Mandatory retirement in the spotlight in Rotary Club lecture
Government must move quickly to address the issue of mandatory retirement and age discrimination, according to lawyer Jennifer Haworth.
However, Mrs Haworth told the Hamilton Rotary Club yesterday that Government must also strike a very delicate balance to protect the rights of older Bermudians while ensuring opportunities for those entering the workforce.
“Clearly, this issue is not going to go away,” she said. “It’s clear that we have an increasing number of individuals reaching the age of 65 who are not ready or are not financially able to retire.
“It’s clear that we also have a pension system that’s straining under the pressure of having more people drawing from it than contributing to it.
“Something is going to have to be done here in Bermuda to address this issue. It’ll need to be something that protects generally against age discrimination but while recognising that there are some circumstances in which it may be legitimate for individuals to retire for the aims of the employer.
“In any sense, a delicate balance is going to have to be struck, and it’s going to have to be struck soon to address this issue.”
Mrs Haworth, an Associate at MJM Ltd, said that the question of a mandatory retirement age has become an international issue in recent years due to increasing life expectancies and falling birth rates causing a “demographic disaster”.
She noted the recent SAGE report, which described the current civil service pension scheme in Bermuda was unsustainable, recommending that the mandatory retirement age be increased to relieve the pressure on the system.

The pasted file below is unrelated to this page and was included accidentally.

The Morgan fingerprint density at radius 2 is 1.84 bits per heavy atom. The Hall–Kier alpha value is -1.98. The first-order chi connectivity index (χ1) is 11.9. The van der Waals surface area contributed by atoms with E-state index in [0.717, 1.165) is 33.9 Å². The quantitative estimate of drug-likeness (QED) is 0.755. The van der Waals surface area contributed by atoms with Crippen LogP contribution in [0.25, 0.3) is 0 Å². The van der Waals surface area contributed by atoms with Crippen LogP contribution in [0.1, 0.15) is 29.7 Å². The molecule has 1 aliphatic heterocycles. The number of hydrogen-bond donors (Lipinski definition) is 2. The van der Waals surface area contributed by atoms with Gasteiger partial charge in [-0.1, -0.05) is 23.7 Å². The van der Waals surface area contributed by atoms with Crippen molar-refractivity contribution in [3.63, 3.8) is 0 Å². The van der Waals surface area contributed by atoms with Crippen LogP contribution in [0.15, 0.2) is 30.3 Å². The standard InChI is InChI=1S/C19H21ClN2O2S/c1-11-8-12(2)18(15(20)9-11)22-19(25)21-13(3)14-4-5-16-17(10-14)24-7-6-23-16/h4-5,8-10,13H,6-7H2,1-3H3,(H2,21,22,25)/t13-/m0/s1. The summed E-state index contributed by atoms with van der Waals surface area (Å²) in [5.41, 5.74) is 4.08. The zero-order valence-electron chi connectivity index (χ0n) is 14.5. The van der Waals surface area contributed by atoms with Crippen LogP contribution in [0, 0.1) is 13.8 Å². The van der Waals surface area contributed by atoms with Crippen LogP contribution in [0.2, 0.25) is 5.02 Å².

And, given the current economic situation, many seniors simply cannot afford to retire, but at the same time seniors remaining in the workforce longer could limit employment opportunities for younger people trying to enter the workforce.
“That’s what I mean when I say there’s a delicate balance that needs to be struck,” she said. “In some sense, we need people to work longer, to be contributing, but we need to allow opportunities for those coming up as well.”
Mrs Haworth said that other jurisdictions have approached the issue in different ways.
The US has ruled that compulsory retirement is unlawful outside of certain circumstances, while in France employers can request employees retire at 65, but the employee can refuse and continue to work until 70.
And in the UK, the retirement age of 65 was abolished in 2011 on the grounds of discrimination except if it is a “proportionate as a means of achieving a legitimate aim” — which is determined on a case-by-case basis.
Mrs Haworth noted that there had been amendments to Bermuda’s Human Rights Act to prevent discrimination on the grounds of age, but those amendments do not cover the workplace and the Employment Act offers only limited protection for seniors in the workforce.
“There is a section in the Employment Act that states that age is not a valid reason to terminate one’s employment,” she said. “Sure, if you feel you have been terminated solely on the basis of your age, you have open to you the idea of launching an unfair dismissal claim with an employment tribunal.
“You can seek damages of up to 26 weeks wages and you can even seek to be reinstated, but the fact is that reinstatement is rarely awarded, particularly in circumstances where matters have become rather contentious between the parties.
“That doesn’t help us in cases of people who aren’t employed yet, for example people over 65 who are looking for employment and feel they have been discriminated against trying to seek employment.”
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